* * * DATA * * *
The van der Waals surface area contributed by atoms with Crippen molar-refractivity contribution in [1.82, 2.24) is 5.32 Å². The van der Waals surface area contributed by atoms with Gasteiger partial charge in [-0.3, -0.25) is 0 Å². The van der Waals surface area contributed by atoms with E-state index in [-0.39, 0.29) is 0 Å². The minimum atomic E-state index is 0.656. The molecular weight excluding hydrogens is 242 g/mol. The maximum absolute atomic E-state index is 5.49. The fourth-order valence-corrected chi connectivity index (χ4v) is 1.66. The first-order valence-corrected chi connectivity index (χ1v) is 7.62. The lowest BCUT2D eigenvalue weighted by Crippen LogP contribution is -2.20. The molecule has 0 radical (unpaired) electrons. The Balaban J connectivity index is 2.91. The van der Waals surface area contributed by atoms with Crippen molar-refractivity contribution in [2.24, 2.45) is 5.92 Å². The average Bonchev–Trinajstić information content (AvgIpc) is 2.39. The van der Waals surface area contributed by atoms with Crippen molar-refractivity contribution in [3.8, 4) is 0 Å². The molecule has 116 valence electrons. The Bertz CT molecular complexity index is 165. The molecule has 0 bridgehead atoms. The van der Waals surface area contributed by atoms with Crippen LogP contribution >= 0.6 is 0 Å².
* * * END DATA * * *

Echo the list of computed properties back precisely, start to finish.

The van der Waals surface area contributed by atoms with Crippen molar-refractivity contribution in [1.82, 2.24) is 5.32 Å². The van der Waals surface area contributed by atoms with Gasteiger partial charge in [-0.3, -0.25) is 0 Å². The van der Waals surface area contributed by atoms with E-state index in [-0.39, 0.29) is 0 Å². The minimum atomic E-state index is 0.656. The molecular weight excluding hydrogens is 242 g/mol. The maximum absolute atomic E-state index is 5.49. The fourth-order valence-corrected chi connectivity index (χ4v) is 1.66. The first-order valence-corrected chi connectivity index (χ1v) is 7.62. The lowest BCUT2D eigenvalue weighted by Crippen LogP contribution is -2.20. The molecule has 0 radical (unpaired) electrons. The Balaban J connectivity index is 2.91. The van der Waals surface area contributed by atoms with Crippen molar-refractivity contribution in [2.24, 2.45) is 5.92 Å². The average Bonchev–Trinajstić information content (AvgIpc) is 2.39. The van der Waals surface area contributed by atoms with Crippen molar-refractivity contribution in [3.8, 4) is 0 Å². The molecule has 116 valence electrons. The Bertz CT molecular complexity index is 165. The molecule has 0 bridgehead atoms. The van der Waals surface area contributed by atoms with Crippen LogP contribution >= 0.6 is 0 Å².